The requirement that CUE must be outcome-determinative is consistent with the other provisions in § 3.105. This regulation states that prior decisions based on CUE will be "reversed or amended" and contemplates that such reversals and amendments will have a dispositive impact on the outcomes of the prior decisions. For example, § 3.105(a) provides that, when new benefits are authorized as a result of a finding of CUE, the benefits will be made effective as of the date of the reversed decision. See 38 C.F.R. § 3.105(a) ("For the purpose of authorizing benefits, the rating or other adjudicative decision which constitutes a reversal of a prior decision on the grounds of clear and unmistakable error has the same effect as if the corrected decision had been made on the date of the reversed decision."). The regulation then provides the procedure for reducing the benefits granted as a result of CUE. See 38 C.F.R. § 3.105(a) ("Except as provided in paragraphs (d) and (e) of this section, where an award is reduced or discontinued because of an administrative error or error in judgment, the provisions of § 3.500(b) (2) will apply."). The regulation does not discuss amendments of prior decisions because of CUE when there is no dispositive impact on the ultimate outcome.
In addition, as this court has stated previously, 38 U.S.C. § 5109A made no change to the substantive standards governing modifications of RO decisions because of CUE. See Donovan v. West, 158 F.3d 1377, 1382-83 (Fed. Cir. 1998). This statutory provision merely codified 38 C.F.R § 3.105 and the Court of Appeals for Veterans Claims' long standing interpretation of CUE. See id.; S.Rep. No. 105-157, at 3-5, 8 (1997); H.R.Rep. No. 105-52, at 2-3 (1997). Such codification of CUE by Congress lends further support to the argument that the Court of Appeals for Veterans Claims' interpretation of CUE was an appropriate reflection of how Congress intended the veterans' benefits scheme to function.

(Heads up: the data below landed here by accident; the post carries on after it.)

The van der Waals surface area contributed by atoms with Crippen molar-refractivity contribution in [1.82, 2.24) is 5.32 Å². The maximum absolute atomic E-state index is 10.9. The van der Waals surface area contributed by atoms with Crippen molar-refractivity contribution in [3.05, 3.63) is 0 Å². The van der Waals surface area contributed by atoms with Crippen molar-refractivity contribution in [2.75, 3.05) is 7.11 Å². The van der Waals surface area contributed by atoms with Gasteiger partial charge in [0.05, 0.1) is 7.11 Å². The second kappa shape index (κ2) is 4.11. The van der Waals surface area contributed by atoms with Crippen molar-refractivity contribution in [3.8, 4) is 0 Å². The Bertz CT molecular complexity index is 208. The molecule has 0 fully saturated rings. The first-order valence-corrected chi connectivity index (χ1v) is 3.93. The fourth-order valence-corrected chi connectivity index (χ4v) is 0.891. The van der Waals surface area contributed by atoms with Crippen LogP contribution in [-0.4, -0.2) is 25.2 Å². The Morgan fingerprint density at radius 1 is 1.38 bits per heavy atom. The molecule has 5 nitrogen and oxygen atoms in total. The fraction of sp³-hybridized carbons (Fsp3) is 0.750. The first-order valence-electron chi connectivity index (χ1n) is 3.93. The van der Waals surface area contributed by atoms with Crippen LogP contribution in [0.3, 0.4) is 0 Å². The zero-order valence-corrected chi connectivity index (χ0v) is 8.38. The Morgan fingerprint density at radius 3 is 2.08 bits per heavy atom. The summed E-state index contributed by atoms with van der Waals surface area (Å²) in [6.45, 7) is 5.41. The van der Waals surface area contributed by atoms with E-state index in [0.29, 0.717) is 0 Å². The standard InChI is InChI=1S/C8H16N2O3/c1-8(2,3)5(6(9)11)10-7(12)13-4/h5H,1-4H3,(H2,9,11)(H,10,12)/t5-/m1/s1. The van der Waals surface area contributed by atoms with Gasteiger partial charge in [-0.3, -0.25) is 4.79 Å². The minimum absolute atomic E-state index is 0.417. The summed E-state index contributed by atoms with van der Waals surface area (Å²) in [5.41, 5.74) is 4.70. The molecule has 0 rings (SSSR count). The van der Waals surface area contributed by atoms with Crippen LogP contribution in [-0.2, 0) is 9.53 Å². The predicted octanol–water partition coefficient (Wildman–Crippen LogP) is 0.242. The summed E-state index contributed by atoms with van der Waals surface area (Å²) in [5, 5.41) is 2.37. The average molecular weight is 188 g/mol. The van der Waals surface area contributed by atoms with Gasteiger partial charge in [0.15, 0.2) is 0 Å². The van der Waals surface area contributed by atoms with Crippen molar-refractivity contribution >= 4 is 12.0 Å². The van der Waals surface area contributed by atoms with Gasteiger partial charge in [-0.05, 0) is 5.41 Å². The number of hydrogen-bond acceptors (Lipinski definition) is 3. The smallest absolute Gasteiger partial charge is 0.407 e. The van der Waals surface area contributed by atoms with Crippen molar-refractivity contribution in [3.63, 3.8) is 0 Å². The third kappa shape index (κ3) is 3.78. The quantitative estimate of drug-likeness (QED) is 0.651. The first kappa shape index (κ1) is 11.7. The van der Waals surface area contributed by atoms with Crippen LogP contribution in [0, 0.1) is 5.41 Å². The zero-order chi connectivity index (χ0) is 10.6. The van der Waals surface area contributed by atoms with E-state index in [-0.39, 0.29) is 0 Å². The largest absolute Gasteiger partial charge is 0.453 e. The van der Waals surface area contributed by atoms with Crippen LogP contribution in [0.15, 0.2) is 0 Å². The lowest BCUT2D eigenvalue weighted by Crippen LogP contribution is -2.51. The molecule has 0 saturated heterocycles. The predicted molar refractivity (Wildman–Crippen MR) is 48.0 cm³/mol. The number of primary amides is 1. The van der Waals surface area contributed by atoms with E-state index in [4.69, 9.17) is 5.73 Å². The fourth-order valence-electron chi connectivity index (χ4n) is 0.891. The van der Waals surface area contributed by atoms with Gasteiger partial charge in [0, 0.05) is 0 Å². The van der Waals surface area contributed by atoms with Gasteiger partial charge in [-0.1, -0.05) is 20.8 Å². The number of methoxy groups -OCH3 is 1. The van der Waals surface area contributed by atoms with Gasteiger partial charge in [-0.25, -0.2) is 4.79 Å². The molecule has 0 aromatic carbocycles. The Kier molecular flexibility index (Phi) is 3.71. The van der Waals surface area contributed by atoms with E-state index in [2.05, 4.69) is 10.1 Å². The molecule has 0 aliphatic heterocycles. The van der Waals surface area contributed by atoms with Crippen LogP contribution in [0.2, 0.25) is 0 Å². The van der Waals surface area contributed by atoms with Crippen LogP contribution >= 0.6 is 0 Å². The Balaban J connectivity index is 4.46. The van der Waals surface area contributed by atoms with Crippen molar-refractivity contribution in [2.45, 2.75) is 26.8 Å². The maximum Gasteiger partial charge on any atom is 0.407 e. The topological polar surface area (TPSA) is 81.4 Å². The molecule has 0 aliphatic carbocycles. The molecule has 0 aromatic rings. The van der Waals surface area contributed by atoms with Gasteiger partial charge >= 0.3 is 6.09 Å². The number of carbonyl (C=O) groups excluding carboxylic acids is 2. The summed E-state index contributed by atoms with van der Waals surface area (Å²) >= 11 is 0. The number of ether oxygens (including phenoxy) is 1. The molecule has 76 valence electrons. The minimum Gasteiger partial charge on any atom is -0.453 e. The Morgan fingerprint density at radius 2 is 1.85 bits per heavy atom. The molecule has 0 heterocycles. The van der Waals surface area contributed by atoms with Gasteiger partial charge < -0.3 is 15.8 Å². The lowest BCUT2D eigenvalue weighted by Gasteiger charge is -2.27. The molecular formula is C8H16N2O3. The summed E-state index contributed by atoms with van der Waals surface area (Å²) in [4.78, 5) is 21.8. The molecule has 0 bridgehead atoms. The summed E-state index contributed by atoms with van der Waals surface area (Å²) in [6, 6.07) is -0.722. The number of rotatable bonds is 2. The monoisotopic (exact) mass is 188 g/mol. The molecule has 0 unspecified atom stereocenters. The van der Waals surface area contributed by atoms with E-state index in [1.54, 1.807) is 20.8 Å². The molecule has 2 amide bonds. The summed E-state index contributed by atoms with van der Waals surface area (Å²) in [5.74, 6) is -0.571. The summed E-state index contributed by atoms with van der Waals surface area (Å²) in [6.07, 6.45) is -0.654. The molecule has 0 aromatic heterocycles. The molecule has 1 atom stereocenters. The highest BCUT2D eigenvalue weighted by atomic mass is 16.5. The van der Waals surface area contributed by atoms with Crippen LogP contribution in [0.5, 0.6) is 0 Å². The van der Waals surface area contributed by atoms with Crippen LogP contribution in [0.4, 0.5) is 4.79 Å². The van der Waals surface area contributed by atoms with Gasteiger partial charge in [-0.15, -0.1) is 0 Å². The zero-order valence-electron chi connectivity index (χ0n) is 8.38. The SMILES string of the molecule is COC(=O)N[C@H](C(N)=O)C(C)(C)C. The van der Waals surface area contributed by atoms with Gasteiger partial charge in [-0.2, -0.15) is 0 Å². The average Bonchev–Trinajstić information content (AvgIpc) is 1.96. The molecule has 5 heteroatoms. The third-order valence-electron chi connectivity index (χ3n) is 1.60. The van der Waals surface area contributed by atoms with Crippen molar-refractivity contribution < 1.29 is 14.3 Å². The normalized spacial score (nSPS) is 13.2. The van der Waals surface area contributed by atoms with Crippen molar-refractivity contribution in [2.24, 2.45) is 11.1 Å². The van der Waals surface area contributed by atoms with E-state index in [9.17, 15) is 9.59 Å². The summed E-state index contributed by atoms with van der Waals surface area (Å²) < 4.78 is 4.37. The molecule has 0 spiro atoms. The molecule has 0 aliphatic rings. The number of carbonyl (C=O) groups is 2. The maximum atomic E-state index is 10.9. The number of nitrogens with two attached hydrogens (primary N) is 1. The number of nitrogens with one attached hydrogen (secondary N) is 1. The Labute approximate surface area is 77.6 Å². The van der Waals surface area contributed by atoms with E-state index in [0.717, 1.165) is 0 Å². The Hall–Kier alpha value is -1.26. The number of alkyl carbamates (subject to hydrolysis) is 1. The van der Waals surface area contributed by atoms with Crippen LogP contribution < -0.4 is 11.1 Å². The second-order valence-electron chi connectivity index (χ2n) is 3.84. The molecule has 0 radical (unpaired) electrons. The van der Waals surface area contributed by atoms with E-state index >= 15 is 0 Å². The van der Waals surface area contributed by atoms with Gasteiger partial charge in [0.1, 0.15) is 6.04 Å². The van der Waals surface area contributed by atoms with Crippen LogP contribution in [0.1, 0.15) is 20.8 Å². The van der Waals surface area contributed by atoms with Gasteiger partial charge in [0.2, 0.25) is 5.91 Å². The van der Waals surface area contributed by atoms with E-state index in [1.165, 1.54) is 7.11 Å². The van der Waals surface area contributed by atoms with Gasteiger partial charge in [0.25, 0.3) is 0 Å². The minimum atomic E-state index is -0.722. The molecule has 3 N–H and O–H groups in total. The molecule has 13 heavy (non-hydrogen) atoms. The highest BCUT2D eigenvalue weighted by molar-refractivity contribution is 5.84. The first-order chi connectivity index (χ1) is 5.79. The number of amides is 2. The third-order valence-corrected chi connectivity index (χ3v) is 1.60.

Given that the other provisions in § 3.105 contemplate that CUE be outcome-determinative and the fact that 38 U.S.C. § 5109A codified this regulation and the long standing interpretation of CUE, we cannot say that the Court of Appeals for Veterans Claims' interpretation of CUE is arbitrary, capricious, and an abuse of discretion, or otherwise not in accordance with law; contrary to constitutional right, power, privilege, or immunity; in excess of statutory jurisdiction, authority, or limitations, or in violation of a statutory right; or without observance of procedure required by law. See 38 U.S.C. § 7292(d) (1994). We therefore hold that, to prove the existence of CUE as set forth in § 3.105(a), the claimant must show that an outcome-determinative error occurred, that is, an error that would manifestly change the outcome of a prior decision.
In view of the foregoing, the decision of the Court of Appeals for Veterans Claims is
Each party to bear its own costs.
On March 1, 1999 the name of the United States Court of Veterans Appeals was changed to the United States Court of Appeals for Veterans Claims pursuant to the enactment of the Veterans Programs Enhancement Act of 1998, Pub. L. No. 105-368, sec. 511, 112 Stat. 3315, 3341 (1998). We refer throughout this opinion to the court by its new name even though at the time of the proceedings and order here reviewed, it was not yet so named